AMS’s own diversity statement claims, “The American Mathematical Society is committed to promoting and facilitating equity, diversity and inclusion throughout the mathematical sciences... We reaffirm the pledge in the AMS Mission Statement to 'advance the status of the profession of mathematics, encouraging and facilitating full participation of all individuals,' and urge all members to conduct their professional activities with this goal in mind.” While merely publishing Dr. Thompson's letter demonstrates the AMS’s lack of commitment to this statement, the fact that it was written by and credited to an officer of the AMS raises even more serious questions about the statement’s sincerity.

We strongly disagree with the sentiments and arguments in Dr. Thompson’s editorial, and we hope that the AMS will reconsider the way that it uses its power and position in the mathematics communities in these kinds of discussions. However, we primarily write this letter to our fellow mathematicians and students of all kinds who might have wondered if inclusion work is valued in our community. We want students and faculty, especially those with multiple identities that are minoritized in mathematics, to know that many mathematicians see this inclusion work as integral to our community and identity.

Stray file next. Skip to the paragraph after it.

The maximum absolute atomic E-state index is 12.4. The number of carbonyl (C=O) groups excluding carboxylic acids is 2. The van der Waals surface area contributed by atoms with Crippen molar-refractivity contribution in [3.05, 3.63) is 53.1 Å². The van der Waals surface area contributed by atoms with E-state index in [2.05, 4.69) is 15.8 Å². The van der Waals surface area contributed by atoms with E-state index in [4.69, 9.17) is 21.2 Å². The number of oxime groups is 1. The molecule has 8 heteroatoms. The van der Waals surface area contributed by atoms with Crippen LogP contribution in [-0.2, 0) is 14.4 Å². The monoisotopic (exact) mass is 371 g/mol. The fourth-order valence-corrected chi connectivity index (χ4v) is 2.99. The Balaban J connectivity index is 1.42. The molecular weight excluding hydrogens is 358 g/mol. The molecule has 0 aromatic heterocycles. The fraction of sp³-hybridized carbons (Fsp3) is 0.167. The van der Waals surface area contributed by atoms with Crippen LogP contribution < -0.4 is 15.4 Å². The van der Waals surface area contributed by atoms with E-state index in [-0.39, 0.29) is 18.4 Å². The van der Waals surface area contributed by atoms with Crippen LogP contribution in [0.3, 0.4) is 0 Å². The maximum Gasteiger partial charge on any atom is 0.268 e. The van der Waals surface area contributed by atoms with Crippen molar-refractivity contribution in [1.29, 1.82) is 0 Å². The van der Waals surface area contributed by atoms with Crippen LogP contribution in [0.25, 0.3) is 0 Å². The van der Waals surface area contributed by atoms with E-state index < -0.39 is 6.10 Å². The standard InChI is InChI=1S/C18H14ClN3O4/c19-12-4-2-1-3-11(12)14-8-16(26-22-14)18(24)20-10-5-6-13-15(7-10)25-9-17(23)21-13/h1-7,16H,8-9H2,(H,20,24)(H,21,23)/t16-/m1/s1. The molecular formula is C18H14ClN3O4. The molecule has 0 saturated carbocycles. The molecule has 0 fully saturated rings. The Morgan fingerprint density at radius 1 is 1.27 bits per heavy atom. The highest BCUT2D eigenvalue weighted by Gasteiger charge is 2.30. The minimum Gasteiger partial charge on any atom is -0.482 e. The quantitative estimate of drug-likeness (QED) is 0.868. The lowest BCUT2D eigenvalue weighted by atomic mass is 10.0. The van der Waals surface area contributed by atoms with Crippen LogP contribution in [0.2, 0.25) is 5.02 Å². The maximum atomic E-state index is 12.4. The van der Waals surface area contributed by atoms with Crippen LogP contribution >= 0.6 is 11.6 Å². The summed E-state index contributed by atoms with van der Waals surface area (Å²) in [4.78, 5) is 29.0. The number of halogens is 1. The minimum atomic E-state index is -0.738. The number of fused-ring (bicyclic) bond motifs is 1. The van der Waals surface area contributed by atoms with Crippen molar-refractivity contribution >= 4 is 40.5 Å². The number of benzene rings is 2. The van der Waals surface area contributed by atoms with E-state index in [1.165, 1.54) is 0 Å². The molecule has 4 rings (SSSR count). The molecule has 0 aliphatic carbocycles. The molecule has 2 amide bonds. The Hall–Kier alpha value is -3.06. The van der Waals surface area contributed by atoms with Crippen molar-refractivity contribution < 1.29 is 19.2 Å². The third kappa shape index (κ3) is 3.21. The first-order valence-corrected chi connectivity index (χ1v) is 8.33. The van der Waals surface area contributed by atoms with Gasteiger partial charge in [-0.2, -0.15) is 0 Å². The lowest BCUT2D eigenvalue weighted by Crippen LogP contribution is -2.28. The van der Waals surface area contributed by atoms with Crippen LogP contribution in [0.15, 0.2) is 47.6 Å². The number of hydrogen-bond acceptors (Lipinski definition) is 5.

Signed,
Carrie Diaz Eaton, Bates College
Victor Piercey, Ferris State University
Chad Topaz, Williams College
Alexander Diaz-Lopez, Villanova University
Drew Lewis, University of South Alabama
Stan Yoshinobu, Cal Poly San Luis Obispo
Spencer Bagley, Westminster College (UT)
Brian P. Katz, Smith College
Alicia Prieto Langarica, Youngstown State University
Rachelle DeCoste, Wheaton College (MA)
Kenan İnce, Westminster College (UT)
Jessica M. Libertini, Virginia Military Institute
Dana C. Ernst, Northern Arizona University
Dagan Karp, Harvey Mudd College
Meredith L. Greer, Bates College
Michael J. Barany, University of Edinburgh
Adriana Salerno, Bates College